US interest rates: after the lift-off, the crash?

Finally. Ever since the benchmark US short-term interest rate, the federal funds rate, fell to a record low of 0%-0.25% in 2009, the Federal Reserve has “repeatedly made optimistic forecasts about when they would start rising, only to delay the big day again and again”, says The Economist. Now we finally have lift-off. Last Wednesday, the US central bank lifted the funds rate by 0.25% to a new range of 0.25%-0.5%. It was the first such rate hike since June 2006.

No tantrum this time

Fed chair Janet Yellen had a delicate balance to strike, as John Authers notes in the Financial Times. She had to pre-empt a possible rise in inflation “without triggering a market spasm that would endanger financial stability and the economy”. Her task was akin to “removing an iPad from a child’s grip without a meltdown”. Markets threw a “taper tantrum” when the Fed signalled in 2013 that it would reduce the pace of quantitative easing (QE), or money printing, and there were further wobbles last spring when it signalled that rates could soon rise.

This time, however, liquidity-addicted markets weren’t perturbed; indeed, stocks ticked up once the decision was announced. The move had been clearly telegraphed; recent economic data have been positive; and the global-market jitters that had helped persuade the Fed to hold fire in September had subsided, although the turbulence in the credit markets has caused concern. Yellen also placated investors by making it clear that rate rises from here will be very gradual.

Many analysts believed it was high time for the Fed to move. Its mandate is to achieve maximum employment and 2%inflation. Unemployment has slipped to just 5%, below the level at which the Fed last started tightening in 2004. Underlying inflation, which strips out volatile food and energy prices, has already reached an annual rate of 2%.

The big picture, however, is that “America’s monetary policy has just gone from being astonishingly loose to ever so slightly less astonishingly loose”, says Liam Halligan in The Sunday Telegraph. There’s miles to go if we are to return to interest rate levels usually associated with “normality” rather than an emergency.

Early signs of trouble

But how far will we get? The market may have shrugged off this first hike for now, but “the real test for the wider financial system has barely begun”, says Gillian Tett in the FT. Years of ultra-loose monetary policy have blown up bubbles all over the place, notably in the credit markets. Some fear the latest turbulence in the junk-bond market could be an early sign of another crisis. Banks look capableof absorbing losses in US corporate debt, but a series of defaults could trigger contagion and widespread volatility, especially as liquidity has receded in bond markets because banks no longer tend to act as market makers, says Tett. Note too that fund managers, in their desperate quest for yield, have piled into riskier long-term assets, raising their portfolios’ vulnerability to higher rates to historic highs. If market contagion breaks out, interest rates would have to fall again and QE might even restart.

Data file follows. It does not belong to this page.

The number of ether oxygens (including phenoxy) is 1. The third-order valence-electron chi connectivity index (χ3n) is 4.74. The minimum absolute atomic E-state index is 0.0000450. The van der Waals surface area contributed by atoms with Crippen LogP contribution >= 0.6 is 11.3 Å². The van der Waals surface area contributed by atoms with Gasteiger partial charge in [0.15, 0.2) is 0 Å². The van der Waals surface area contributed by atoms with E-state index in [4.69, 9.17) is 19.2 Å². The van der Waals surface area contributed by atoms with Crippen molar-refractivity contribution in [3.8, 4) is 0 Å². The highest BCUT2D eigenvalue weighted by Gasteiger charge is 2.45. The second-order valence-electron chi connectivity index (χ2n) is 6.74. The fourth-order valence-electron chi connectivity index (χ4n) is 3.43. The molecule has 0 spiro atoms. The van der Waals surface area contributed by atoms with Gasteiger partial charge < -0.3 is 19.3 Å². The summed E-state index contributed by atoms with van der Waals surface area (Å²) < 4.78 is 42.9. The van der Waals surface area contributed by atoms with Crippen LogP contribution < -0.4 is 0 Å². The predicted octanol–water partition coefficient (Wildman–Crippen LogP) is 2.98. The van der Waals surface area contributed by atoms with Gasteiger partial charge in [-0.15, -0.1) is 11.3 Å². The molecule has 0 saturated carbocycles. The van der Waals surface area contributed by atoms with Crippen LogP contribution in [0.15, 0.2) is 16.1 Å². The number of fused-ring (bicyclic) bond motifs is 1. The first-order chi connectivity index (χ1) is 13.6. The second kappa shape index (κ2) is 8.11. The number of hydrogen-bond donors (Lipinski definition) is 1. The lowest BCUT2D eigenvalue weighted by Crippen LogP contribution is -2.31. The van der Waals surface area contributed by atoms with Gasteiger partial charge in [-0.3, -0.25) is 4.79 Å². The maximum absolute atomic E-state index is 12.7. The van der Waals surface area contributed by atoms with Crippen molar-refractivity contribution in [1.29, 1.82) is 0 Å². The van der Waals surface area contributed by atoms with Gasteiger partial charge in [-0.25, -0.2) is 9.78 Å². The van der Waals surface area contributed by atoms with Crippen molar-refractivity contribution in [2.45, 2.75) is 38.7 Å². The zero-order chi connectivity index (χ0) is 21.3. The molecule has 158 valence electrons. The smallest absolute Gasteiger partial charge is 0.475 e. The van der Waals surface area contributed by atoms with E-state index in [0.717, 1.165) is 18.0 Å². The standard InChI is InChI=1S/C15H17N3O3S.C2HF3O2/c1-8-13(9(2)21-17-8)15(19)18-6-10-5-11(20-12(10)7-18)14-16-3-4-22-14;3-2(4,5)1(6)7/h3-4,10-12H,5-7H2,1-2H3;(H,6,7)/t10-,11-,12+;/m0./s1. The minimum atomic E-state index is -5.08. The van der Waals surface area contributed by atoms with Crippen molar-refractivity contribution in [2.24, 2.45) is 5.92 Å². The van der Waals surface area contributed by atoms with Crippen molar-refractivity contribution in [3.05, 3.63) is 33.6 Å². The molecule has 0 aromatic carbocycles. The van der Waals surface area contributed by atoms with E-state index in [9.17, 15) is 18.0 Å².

An unexpected surge in inflation could also cause turbulence and cause interest rates to be hiked much faster than currently expected. The inflationary momentum could come from wage growth. In December the annualised rate of average hourly pay growth hit 2.8%, up from 2.4% in September. And core inflation is already at 2%.

The Fed’s serial bubble blowing, then, means that getting rates up significantly without endangering the system is going to be a very tall order. The last time the Fed embarked on a similar exercise was in 1947. Back then, it started raising rates from three-eighths of a percent, where they had been for five years, says The Economist. “This time, the wait for another stint near zero may not be nearly so long.”

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